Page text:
After reading the tales of Snow White, Thumbelina, Sleeping Beauty, or Belle, have you ever felt that something was missing? With the lyrics of Nick Luckenbaugh, director and choreographer Megan Mekjian uses the musical Royal Fables to fill in the gaps of these familiar fairy tales.
The musical begins with Scheherazade (Livie Castro), a young bride from One Thousand and One Nights, who sings her song about the murderous king and how she must sing a different song each night in order to persuade the king not to kill her on their wedding night. From this song, she introduces and guides the audience through the tales of female protagonists from various fairy tales — each singing a song that relates to their own fable. The twist is that these songs have never been heard, and each song reveals an inner thought these women have never shared with anyone else before.
Although a cleaver plot, Royal Fables' creative story line is confusing to the audience members who haven't read the program prior to the show. With no dialogue, the audience is only left with the lyrics of the songs as they sort out the characters and plot. Although some of the women could not be heard over the three-person band (Ansel Cohen, Jimmy Lopez and Mike McGuckin), there were a few subtle hints that could be found within the technical aspects of the show such as the set and costumes.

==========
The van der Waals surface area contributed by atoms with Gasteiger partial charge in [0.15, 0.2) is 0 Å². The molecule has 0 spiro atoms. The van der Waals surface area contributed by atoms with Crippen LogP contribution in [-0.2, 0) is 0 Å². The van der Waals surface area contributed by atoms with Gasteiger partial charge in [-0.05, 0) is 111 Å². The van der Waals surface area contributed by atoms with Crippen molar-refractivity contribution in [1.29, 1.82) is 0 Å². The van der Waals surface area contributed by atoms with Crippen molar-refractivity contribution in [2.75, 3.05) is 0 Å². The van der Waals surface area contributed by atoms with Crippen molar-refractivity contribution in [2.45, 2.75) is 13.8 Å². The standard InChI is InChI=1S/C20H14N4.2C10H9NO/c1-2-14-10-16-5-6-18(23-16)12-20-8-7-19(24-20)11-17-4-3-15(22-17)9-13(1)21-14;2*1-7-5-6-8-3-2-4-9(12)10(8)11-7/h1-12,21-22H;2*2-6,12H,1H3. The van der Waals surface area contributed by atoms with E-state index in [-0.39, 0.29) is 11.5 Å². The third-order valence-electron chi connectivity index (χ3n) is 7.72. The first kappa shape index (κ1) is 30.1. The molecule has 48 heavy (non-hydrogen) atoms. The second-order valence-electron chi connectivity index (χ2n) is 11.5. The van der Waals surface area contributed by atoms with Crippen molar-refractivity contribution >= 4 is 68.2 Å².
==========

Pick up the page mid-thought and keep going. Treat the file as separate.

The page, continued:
Set on the wooden floors of a large room, the cardboard box inspired set added a child-like feel to the environment. The homemade bookcases added depth to the stage and created a convenient backstage for the actors. The images on the bookcases matched the images in the program and allowed the audience to figure out which fables would be included in the show.
The short, whimsical-styled costumes left us with little to no clues at which fable the women came from, but instead created a loosely uniformed look for the princesses and allowed them to freely perform their choreographed routines. As stated in the libretto, each princess wore a mask until it was their time to sing their own song. In this sense, the masks became a symbol of taking off their guise to reveal their own truths. However, yet again, there wasn't an obvious distinguishing design on the masks to help the audience identify which female character was singing the song.
With a cast of 18 actors, Royal Fables' contained plenty of raw talent. The cast's dedication to the show was obvious in their flawless execution. Without the actors’ mesmerizing performances, the play would have fallen flat, especially since the musical had no clear climax. Although the songs were beautifully sung, there was no build in the plot and nothing to propel the story besides the actors’ high energy.
Royal Fables ran until Nov. 15 at the Access Theater (380 Broadway between Walker and White Sts.). For more information, visit www.libratheater.org.